Starbucks Brews Up a Tax Storm as Apple Gets Set to Fight EUBy
Coffee company in appeal wants court to annul EU decision
EU ordered Starbucks to pay back taxes to the Netherlands
Starbucks Corp. attacked “manifest errors” by European Union competition watchdogs as details of the coffee chain’s appeal of a 30 million-euro ($32 million) tax repayment order were made public for the first time.
In a preview of Apple Inc.’s 13 billion-euro court fight with Brussels regulators, Starbucks criticized its EU order, saying officials made several “errors of assessment,” according to a summary of its appeal published this week.
The Seattle-based company is asking the EU General Court in Luxembourg to annul last year’s EU decision accusing it of getting an unfair advantage from a tax arrangement with the Netherlands in violation of the bloc’s state aid rules.
The EU regulator violated those rules “by incorrectly establishing that the” advance pricing agreement “conferred an advantage, thereby committing various manifest errors of fact and assessment, failing to conduct a diligent and impartial examination and giving an inadequate statement of reasons,” Starbucks said, according to the summary.
EU Competition Commissioner Margrethe Vestager has prioritized the fight against special tax treatment for selected companies, arguing it amounts to illegal state aid. Starbucks and a Fiat Chrysler Automobiles NV unit were first in the firing line, being ordered to pay back taxes they allegedly avoided thanks to agreements with the Netherlands and Luxembourg.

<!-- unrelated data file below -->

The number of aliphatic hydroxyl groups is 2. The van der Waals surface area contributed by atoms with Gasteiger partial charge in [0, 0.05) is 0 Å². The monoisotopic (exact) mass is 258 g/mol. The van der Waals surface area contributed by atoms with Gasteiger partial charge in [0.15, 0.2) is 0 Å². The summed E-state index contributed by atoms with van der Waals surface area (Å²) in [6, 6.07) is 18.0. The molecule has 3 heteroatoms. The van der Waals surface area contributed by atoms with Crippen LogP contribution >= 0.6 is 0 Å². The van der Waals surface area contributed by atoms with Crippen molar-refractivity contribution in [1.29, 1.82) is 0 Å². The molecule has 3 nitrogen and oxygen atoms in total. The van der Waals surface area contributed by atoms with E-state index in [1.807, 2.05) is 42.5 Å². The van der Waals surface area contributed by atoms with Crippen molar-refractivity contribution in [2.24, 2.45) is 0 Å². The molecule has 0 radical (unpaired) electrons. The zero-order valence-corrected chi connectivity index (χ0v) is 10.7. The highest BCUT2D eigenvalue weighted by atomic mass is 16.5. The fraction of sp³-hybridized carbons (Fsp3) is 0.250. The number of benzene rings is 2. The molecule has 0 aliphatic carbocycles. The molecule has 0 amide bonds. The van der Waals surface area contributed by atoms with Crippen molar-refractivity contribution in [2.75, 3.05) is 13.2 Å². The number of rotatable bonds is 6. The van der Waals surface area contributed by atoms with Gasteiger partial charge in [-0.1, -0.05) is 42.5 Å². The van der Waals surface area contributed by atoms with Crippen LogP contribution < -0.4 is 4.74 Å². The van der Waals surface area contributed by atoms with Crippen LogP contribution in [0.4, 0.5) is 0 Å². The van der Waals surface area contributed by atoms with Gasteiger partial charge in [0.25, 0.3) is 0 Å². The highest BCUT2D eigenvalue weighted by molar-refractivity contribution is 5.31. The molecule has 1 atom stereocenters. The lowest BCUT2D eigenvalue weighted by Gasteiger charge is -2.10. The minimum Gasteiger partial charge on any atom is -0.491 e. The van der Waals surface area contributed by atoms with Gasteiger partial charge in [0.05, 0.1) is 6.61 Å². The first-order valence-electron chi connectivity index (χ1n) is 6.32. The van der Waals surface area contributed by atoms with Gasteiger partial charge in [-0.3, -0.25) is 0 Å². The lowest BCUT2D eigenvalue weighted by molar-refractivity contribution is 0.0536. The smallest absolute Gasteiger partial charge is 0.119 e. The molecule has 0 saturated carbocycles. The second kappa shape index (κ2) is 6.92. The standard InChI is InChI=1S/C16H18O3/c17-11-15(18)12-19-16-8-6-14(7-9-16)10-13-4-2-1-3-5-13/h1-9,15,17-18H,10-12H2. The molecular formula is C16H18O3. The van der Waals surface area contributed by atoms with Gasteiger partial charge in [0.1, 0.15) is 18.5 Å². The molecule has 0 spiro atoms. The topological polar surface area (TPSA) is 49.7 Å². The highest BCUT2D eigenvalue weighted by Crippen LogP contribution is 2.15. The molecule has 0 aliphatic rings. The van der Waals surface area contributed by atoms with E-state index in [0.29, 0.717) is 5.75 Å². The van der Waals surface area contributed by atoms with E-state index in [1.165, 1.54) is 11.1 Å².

While her team continues its quest to weed out unlawful deals from a list of more than 1,000 tax rulings, Vestager in August slapped Apple with a record multibillion euro bill, saying Ireland granted unfair deals that reduced the company’s effective corporate tax rate to as little as 0.005 percent in 2014. Ireland has already appealed the decision and Apple said it would follow.
In the Starbucks case, the commission said a Dutch unit paid millions of euros to a U.K.-based arm of the company that isn’t taxed in Britain, in exchange for a technique to roast coffee beans. Exaggerated tax-deductible royalty payments for this technique may have allowed Starbucks to unfairly lower its Dutch taxes.
The Netherlands already has an appeal pending against the EU’s decisions on Starbucks, and the case may be among the first to come to a court hearing.
“The commission will defend its decision in court,” spokesman Ricardo Cardoso said by e-mail. Starbucks didn’t immediately respond to a request for comment.
The EU is poised to publish details of its decision in the Apple case in the coming days and the iPhone maker is also expected to file its appeal before the end of the year.
Apple and EU competition watchdogs on Dec. 2 clashed over the issue on a public stage for the first time. An Apple lawyer said at a Copenhagen conference that the EU’s August decision is “seriously flawed” and implies Apple products such as its best-selling smartphones are designed in the Irish city of Cork, rather than the U.S. An EU official hit back, saying the company was creating a “very nice tax story.”